Department of Health and Human Services Secretary Alex Azar expects 40 million doses of Pfizer and Moderna’s COVID-19 vaccines will be ready for distribution by the end of December as providers must gear up now to allocate the doses.
Azar gave an update on vaccine distribution as part of Operation Warp Speed on Wednesday. His remarks come as both Pfizer and Moderna have reported high efficacy for their COVID-19 vaccine candidates of more than 90%, and both are expected to seek emergency approval from the Food and Drug Administration (FDA) soon.
Officials with Warp Speed, a Trump administration program that has funded the research and manufacturing of vaccine doses, laid out the process for how a vaccine will initially be distributed after the FDA extends an emergency use authorization.
“We will begin distribution of the vaccine within 24 hours after [the] vaccine is approved,” said General Gustave Perna, chief operating officer of Warp Speed.
The operation is working with 64 jurisdictions that include regions and cities that will get the initial allocations, which will vary based on population. The initiative had invested in manufacturing doses of six vaccine candidates before they were even approved to be ready with some initial doses once one or more gets approved.
The federal government is working with the jurisdictions to enroll providers to help distribute the vaccine. Only providers who have enrolled in the distribution program can qualify to get the vaccine.
Warp Speed emphasized that states also need to sign data use agreements to share data on vaccine use.
"We must be able to see who got their first dose, where they got their first dose and what vaccine they received as their first dose," Perna said. "We need to make sure we can do the same for the second dose that we are sending out."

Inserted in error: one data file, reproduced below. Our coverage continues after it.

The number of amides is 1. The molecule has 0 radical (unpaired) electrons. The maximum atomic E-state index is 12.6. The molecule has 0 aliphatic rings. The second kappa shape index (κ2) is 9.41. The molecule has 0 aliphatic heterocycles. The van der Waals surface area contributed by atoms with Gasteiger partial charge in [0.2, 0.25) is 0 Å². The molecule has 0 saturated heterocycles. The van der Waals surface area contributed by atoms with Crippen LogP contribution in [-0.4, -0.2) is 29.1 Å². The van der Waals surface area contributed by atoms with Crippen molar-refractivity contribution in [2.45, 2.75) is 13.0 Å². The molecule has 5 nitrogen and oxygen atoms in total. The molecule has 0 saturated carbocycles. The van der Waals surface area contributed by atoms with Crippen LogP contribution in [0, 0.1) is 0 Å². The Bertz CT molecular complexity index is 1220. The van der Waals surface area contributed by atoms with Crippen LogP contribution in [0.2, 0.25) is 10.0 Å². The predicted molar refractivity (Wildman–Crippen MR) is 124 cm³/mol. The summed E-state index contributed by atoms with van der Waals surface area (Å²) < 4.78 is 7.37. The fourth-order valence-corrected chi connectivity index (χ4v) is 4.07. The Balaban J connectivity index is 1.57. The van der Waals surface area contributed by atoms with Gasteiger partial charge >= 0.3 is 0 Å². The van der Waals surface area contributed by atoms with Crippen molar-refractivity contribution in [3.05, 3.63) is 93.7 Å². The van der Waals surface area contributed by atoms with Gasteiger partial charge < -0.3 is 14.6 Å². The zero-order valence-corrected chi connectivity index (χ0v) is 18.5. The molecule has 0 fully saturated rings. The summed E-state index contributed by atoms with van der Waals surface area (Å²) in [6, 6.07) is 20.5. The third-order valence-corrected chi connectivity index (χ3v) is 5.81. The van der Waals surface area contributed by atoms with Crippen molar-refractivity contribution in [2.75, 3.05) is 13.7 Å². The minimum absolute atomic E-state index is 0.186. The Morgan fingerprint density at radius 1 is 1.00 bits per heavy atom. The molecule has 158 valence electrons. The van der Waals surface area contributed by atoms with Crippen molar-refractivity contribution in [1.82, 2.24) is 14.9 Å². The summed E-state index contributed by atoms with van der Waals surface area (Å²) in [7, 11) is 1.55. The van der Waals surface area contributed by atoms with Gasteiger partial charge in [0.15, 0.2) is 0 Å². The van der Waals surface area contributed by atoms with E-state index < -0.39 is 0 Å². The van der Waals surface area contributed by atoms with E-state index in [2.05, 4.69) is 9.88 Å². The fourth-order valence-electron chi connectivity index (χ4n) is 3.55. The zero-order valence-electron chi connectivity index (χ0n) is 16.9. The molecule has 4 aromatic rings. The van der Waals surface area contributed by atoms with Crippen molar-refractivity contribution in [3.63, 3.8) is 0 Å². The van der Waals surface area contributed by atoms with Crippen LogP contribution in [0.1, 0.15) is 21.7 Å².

But there are some major challenges with the distribution itself.
Both Pfizer and Moderna’s vaccines will require two doses a month apart to ensure protection. Pfizer’s vaccine must be stored at minus 70 degrees Celsius in an ultra-cold freezer, and Moderna’s vaccine can be stored in a normal refrigerator for 30 days.
Pfizer’s vaccines can be thawed and stored in a normal refrigerator for five days before expiring.
Perna said states are working on establishing the right techniques, and procedures are in place to ensure providers have the correct amount of vaccine on hand for allocation and the rest stay in ultra-cold storage.
He added that states have been working to identify all ultra-cold storage facilities in the country to boost capacity.
“Don’t be afraid of the refrigeration requirements,” Perna said.
Pfizer has also said that distributors and providers can use dry ice to keep the vaccines cold. The drugmaker said last week that it expects to produce up to 50 million vaccine doses by the end of 2020 and 1.3 billion doses next year.
Perna couldn’t say whether Moderna’s vaccine would be more widely distributed since it has less burdensome logistical challenges because of the cold storage requirements.
“We are going to wait for the science to lay some things out for us, and then we will execute the plans that the jurisdictions have established,” he said.
Pfizer announced Wednesday that it plans to submit its vaccine for emergency approval from the FDA soon after full results from the phase 3 clinical trial showed 95% efficacy.
Moderna has not announced a plan to submit to FDA but recently announced its interim trial results show efficacy of 94%.